Never in a million years would I have imagined writing a column under circumstances like those we’re seeing unfold with the COVID-19 pandemic. Be that as it may, up till now PG has focused on offering some sense of normality when life is increasingly anything but. And while we will continue to do this so you have some respite from the 24/7 deluge of not-very-good news, in my eyes we’re also well past the point where it’s insulting to not at least briefly acknowledge the situation.
We—you and me and our friends, loved ones, and wider worldwide family—are suffering in ways unseen in most of our lifetimes. For the majority of us, the worst part isn’t (yet?) due to actual infection, but rather the cumulative mental and emotional distress caused by coronavirus’ unprecedented disruption of our professional and personal lives. Livelihoods are at risk everywhere, and even if you’re lucky enough to not yet be feeling the financial pinch, we’ve all had enough experience with reality to know it might not be far off. The new normal is to expect any number of life’s heretofore “everyday” aspects to change, well, every day. What I write now may be either quaint or ridiculous next week, tomorrow, or by the next paragraph.
Needless to say, “acknowledging” this situation as a wee little guitar-site/mag editor is daunting. Shit, writing my monthly column was already daunting back before we were all struggling to avoid bloodless Walking Dead scenarios playing out in our heads every night. At present, pretty much all I can think of to do is call upon the prescient wisdom of your favorite Canadian and mine, Celine Dion. For was it not she who, in the year 1997 (and with the help of silver-screen schlockmeister James Cameron), so proclaimed, “Every night in my dreams / I see you, feel you…”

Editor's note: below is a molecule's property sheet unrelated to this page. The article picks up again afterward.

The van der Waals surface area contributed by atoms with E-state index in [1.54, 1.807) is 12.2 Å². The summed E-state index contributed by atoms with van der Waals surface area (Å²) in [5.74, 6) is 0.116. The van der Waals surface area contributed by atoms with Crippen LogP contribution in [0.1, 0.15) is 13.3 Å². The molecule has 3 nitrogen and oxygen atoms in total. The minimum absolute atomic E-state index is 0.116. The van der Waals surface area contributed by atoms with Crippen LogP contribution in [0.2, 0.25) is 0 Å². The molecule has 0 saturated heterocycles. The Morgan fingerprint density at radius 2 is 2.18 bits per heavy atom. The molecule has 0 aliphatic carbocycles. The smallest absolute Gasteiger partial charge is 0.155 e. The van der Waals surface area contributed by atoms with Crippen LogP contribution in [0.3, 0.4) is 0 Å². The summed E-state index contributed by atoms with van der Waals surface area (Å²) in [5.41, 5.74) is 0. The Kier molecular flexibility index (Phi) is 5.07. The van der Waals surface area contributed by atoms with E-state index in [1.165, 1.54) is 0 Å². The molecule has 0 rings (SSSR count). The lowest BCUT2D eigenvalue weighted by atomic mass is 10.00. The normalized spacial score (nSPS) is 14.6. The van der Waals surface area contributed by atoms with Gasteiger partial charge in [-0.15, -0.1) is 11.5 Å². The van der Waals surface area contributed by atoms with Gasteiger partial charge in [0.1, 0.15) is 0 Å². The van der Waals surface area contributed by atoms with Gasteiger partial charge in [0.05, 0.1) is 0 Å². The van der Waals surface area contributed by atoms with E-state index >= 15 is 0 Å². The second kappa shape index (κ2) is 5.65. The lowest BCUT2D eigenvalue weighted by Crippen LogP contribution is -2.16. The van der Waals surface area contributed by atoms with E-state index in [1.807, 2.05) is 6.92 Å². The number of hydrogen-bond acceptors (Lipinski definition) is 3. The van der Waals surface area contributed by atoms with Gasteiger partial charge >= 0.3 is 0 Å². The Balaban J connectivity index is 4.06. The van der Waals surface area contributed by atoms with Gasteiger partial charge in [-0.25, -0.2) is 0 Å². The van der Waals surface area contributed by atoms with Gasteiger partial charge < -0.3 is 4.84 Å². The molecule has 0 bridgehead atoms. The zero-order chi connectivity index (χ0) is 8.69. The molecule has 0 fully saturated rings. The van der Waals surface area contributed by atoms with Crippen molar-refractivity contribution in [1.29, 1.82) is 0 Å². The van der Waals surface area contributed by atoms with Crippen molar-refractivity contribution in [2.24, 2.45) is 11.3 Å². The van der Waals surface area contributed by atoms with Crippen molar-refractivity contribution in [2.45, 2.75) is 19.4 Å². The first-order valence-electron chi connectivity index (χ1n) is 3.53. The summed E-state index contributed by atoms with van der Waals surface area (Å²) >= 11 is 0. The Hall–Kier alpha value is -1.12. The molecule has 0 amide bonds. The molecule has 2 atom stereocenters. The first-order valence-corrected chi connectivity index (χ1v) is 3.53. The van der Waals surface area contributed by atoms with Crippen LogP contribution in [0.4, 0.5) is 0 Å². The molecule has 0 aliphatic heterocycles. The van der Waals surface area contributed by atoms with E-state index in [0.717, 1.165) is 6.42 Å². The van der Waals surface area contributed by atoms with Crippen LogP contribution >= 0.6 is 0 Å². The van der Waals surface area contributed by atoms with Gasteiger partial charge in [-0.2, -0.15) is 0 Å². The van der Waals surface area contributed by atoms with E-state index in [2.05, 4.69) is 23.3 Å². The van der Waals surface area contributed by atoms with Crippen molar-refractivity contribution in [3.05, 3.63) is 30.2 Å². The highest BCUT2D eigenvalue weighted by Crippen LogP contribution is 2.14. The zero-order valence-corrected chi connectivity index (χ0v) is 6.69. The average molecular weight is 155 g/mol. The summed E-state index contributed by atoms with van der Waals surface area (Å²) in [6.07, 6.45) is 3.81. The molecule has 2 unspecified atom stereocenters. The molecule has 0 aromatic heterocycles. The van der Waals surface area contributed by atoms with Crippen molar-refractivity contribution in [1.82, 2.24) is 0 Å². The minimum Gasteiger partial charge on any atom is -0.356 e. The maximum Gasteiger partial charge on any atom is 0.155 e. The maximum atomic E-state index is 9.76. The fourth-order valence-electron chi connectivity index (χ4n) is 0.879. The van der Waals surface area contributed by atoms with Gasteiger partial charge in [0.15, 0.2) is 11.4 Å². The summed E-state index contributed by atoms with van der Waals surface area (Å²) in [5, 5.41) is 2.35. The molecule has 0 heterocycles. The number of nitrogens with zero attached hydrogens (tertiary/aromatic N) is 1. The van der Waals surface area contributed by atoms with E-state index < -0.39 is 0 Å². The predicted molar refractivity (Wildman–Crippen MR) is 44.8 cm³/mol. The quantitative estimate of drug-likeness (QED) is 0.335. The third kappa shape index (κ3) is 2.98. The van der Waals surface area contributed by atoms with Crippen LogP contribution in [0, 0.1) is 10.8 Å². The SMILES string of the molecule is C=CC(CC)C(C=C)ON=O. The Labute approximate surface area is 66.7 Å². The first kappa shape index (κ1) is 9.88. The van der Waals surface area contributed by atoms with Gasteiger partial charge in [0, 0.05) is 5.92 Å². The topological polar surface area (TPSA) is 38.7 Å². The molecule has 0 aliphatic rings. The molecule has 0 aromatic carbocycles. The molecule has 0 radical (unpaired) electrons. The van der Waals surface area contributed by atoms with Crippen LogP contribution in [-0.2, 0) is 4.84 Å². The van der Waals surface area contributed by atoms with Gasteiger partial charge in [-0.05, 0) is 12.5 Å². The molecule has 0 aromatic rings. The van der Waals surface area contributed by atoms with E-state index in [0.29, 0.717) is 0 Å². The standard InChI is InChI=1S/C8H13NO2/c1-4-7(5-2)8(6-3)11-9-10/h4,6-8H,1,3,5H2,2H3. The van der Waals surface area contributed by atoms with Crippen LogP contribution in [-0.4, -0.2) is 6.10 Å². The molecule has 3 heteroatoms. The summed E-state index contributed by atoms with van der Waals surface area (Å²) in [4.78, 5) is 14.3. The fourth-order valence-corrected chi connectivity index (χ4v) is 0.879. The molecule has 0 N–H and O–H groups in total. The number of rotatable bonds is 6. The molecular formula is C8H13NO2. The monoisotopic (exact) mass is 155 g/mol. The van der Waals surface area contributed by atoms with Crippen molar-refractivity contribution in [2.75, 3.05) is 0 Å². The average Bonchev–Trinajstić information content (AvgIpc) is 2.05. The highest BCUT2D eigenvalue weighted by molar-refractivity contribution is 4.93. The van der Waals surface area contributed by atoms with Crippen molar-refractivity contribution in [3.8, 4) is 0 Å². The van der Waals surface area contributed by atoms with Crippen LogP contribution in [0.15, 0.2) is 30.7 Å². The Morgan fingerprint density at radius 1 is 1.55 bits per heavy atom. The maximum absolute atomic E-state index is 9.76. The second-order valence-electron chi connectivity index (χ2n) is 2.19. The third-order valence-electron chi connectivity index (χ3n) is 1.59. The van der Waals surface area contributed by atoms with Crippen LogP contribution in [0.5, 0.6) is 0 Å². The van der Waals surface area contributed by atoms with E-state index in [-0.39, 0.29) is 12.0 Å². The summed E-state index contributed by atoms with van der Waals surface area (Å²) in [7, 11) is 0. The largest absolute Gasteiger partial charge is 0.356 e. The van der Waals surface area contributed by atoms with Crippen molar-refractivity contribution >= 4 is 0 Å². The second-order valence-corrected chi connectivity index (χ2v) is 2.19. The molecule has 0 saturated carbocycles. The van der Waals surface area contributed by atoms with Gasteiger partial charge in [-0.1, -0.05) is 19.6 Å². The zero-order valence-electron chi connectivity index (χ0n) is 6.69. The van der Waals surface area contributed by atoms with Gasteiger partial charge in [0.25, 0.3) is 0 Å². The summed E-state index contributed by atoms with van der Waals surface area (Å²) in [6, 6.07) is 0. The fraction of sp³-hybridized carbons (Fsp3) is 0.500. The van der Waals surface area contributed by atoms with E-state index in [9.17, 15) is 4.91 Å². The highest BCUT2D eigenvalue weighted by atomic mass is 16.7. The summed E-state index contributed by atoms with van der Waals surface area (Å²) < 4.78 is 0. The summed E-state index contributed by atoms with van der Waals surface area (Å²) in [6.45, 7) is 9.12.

Hold on, that’s not the part I was thinking of. [Rummages around.] Ah, here it is: “Near, far, wherever you are / I believe that the heart does go on / Once more, you open the door / And you’re here in my heart.”
Er, this isn’t really going that great, is it? You didn’t come here for cold-sweat flashbacks of faux-Celtic pan flutes and god-awful ’90s electric-piano sounds, let alone a reminder of a not-entirely comforting moment in history. Alas, the point is—A) y’all are in my heart (and the entire PG staff’s collective hearts), and B) don’t forget to keep opening the door … to hope and positivity. Only hope and positivity. Seriously, this self-distancing stuff ain’t a joke. Don’t be one of those dumbasses out there partying and dismissing advice from people much smarter than you and me with garbage like, “It’s basically the flu, man!” or “I’m young so it can’t hurt me.” These are today’s equivalent of “Nothing could sink this fancy new ship.”
I joke a little here because if I don’t, well, being serious all the time—even when things seem kinda dire—will drive you batty. Like you, I’m constantly trying to convince myself, my wife, my kids, and my friends that everything’s going to be fine. Because that’s what we do. It’s that or throw in the towel.
Besides, there are bright spots. China’s rates of native coronavirus are currently dropping. And while we know a vaccine is pretty far off, just yesterday it was announced that an already-available Japanese flu treatment can drastically improve patients’ prognoses. Government and charitable-organizations are daily announcing new efforts, programs, and funds to help both everyday citizens and those especially at-risk. And there are many ways you and I can easily help. One that’s close to our hearts is the MusiCares Coronavirus Relief Fund, which is helping thousands of full-time artists whose lives are being impacted by gig cancellations. We encourage you to donate whatever you can. Meanwhile, let’s all see if we can’t be more like other cool Canadians—like the ones who started the “caremongering” virtual community to help people suffering from COVID-19-induced anxiety and isolation. Let’s stay properly cautious and safe while finding ways to help, whether it’s getting groceries and prescriptions for at-risk neighbors, or doing online reach-outs to those in need. Our hearts must go on, friends. Let’s do it for Celine!